Measuring results and defining proper KPIs are vital for every business. If you’re running a marketing campaign, you know that measuring your results is the key to success. It’s the only way you can make informed decisions about what works and doesn’t. Without measurement, you’re just guessing. And if you’re making decisions based on guesswork, that can lead to wasted time and money. In the worst-case scenario, it can completely derail your business. If you’re not measuring your marketing results, you’re just running in the dark, hoping for the best.
So how do you measure your marketing results?
Measure your Marketing Results using SMART Goals
The first step is to set your marketing objectives. The best way to do this is to use SMART goals.
SMART stands for:
- Specific – target a particular area for improvement.
- Measurable – quantify or at least suggest an indicator of progress.
- Achievable – Attainable and not impossible to achieve.
- Realistic – state what results can realistically be achieved, given available resources.
- Time-related – specify when the result(s) can be achieved.
Let’s explore these in more detail.
Your objective should be clear and precise. It should be able to be measured accurately. For example, “increase sales” isn’t a specific objective; it could mean anything from “increase sales by 10%” to “increase sales by 50%”. Instead, you should use a number or percentage target for your objective (e.g., increase sales by 25%).
You need to know that your objective is measurable. This means you can measure whether or not the goal has been achieved. For example, if one of your objectives is to increase customer satisfaction, you can easily measure how many customers have rated you as a 9 or 10 out of 10 on a scale of 1-10 (or something similar).
Your objective should be attainable and not impossible to achieve. For example, if you want to increase sales from $1 million to $10 million a year in five years, this is an achievable goal. However, if you want to increase sales from $100 a week to $1 million a week in the next month, this isn’t an achievable goal. You shouldn’t set an objective that is too difficult or too easy to achieve.
Your objective should be realistic. It shouldn’t be too broad, and it shouldn’t be too narrow. For example, if your business is just starting and it has very little capital available for marketing activities, an objective such as “increase sales by 20% by the end of the month” won’t help you much. Instead, focus on more realistic goals such as “hire two new employees this month at the cost of less than $1500 each.Which will help you achieve your broader objective.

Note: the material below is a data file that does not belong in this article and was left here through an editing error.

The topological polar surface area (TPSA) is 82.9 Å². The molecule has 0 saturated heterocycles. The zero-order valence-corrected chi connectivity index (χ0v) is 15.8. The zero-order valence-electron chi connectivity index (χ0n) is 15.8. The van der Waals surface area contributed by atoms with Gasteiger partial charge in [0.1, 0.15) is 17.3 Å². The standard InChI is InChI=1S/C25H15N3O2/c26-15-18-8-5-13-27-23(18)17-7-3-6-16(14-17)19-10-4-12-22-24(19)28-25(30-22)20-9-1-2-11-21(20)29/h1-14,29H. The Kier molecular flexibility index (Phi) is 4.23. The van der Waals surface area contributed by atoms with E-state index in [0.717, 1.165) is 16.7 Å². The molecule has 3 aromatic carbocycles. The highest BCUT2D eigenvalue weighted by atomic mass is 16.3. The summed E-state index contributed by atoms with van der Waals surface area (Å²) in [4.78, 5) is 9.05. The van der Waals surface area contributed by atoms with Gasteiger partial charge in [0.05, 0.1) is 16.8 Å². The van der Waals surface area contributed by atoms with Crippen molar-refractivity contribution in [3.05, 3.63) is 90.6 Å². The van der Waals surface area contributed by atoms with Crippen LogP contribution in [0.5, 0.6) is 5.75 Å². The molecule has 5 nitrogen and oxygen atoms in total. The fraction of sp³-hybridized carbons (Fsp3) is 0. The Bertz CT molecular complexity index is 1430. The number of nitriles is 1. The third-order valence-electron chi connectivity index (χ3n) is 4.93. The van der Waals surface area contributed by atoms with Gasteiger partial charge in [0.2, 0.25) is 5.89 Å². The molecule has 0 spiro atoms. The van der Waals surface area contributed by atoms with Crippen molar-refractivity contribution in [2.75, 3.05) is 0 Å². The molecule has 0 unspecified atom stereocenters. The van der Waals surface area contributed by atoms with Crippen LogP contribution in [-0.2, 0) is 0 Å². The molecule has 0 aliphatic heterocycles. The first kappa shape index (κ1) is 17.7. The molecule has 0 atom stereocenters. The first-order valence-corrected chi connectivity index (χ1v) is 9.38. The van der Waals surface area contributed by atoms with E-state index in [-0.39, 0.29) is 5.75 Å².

Your objective should specify when the result(s) can be achieved. It should include a target date (or period) by which your objective will be achieved.
If your marketing objectives aren’t SMART goals, rewrite them!
A KPI is a key performance indicator. It’s a metric that will help you to gauge whether you are on track to meeting your objectives. KPIs are important because they allow you to focus on the right things and avoid getting distracted by other things that may be irrelevant to your goals.
KPIs can be quantitative (numerical) or qualitative (non-numerical). Numerical KPIs include sales, profit margins, number of customers, amount of new customers, etc. Qualitative KPIs include customer satisfaction scores, employee satisfaction scores, etc.
If your objective is “to increase sales from $100 a week to $1 million a week in the next five years by implementing a new marketing strategy”, then you want to monitor the number of new customers from month to month. This way, you can check whether your marketing strategy is working or not. A good KPI, in this case, would be the “number of new customers per month.”
An excellent way to determine KPIs for your business is simply by brainstorming and listing down everything that comes into mind as far as possible, even if they don’t seem very relevant at first sight. After brainstorming for some time (at least 30 minutes), look through the list and determine which ones seem appropriate for tracking towards specific objectives and which ones don’t seem relevant at all. Keep the relevant ones; those will be your KPIs.
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